Fourth in a series
As protests and more violent demonstrations continue across the U.S.—potentially hindering economic and social recovery from the COVID-19 pandemic—a nation desperately in need of spiritual direction is seeing churches slowly reopen their doors to worshipers. In that context, EPC congregations are balancing local, state, and federal guidelines to protect parishioners who choose to return to on-campus worship services and other activities.
Chris Parnell, Pastor of Bishopville Presbyterian Church in Bishopville, S.C., said in-person worship services resumed on May 3 following a unanimous vote by the session. He reported about half of their normal Sunday attendance of 70 were present for the first service.
“For those in attendance, and the elders, the mood was quite positive,” Parnell said. “We’d been closed except for online worship services from mid-March through April—including Easter—and the elders and I felt a positive, uplifting response to our meeting again in-person.”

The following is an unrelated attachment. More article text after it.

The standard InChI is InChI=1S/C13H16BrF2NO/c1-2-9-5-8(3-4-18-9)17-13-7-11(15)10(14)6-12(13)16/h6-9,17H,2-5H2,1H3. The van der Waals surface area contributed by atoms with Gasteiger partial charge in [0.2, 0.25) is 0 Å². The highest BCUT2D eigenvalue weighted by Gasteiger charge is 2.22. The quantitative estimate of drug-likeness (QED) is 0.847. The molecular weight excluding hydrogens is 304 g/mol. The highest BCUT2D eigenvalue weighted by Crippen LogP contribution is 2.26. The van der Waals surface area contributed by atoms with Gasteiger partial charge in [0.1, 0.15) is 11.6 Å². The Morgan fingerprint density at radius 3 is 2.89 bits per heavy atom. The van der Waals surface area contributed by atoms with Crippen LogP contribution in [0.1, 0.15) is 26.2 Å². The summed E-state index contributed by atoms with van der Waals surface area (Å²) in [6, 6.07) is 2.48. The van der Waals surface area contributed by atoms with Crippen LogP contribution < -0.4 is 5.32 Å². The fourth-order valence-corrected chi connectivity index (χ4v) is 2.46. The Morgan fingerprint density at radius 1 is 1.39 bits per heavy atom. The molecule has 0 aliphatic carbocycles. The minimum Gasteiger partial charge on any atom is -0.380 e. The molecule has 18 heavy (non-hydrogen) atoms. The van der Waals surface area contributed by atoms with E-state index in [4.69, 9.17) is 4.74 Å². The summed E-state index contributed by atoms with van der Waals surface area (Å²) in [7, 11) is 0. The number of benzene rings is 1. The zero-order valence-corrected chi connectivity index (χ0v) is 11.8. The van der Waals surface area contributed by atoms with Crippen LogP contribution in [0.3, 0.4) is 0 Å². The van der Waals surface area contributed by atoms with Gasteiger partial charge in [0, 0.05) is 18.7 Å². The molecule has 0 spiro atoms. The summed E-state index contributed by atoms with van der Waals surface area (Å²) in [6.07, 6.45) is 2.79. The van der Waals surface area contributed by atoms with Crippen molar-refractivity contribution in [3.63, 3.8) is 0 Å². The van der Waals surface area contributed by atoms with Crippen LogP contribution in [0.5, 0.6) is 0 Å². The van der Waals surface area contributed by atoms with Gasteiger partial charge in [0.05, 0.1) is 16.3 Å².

He said that neither his state nor local authorities had issued any guidelines on churches reopening, “so we looked at the CDC recommendations for guidance,” he said. “We are also blessed to have several healthcare workers and doctors in our congregation to give us local guidance.”
Parnell said other activities continue to be closed—such as choir practice, on-site Bible studies, Sunday School classes, and other gatherings—and looks forward to fully reopening. He explained that navigating ministry during the pandemic included conducting a graveside-only funeral service.
“Other than the family and me, the funeral home sent two facilitators and a local musician who played and sang the Lord’s Prayer,” he said.
Following 14 years as Associate Pastor, Joyce Harris was installed as Lead Pastor of First Evangelical Presbyterian Church in Kokomo, Ind., on March 8 as the first cases of COVID-19 began to sweep across the nation.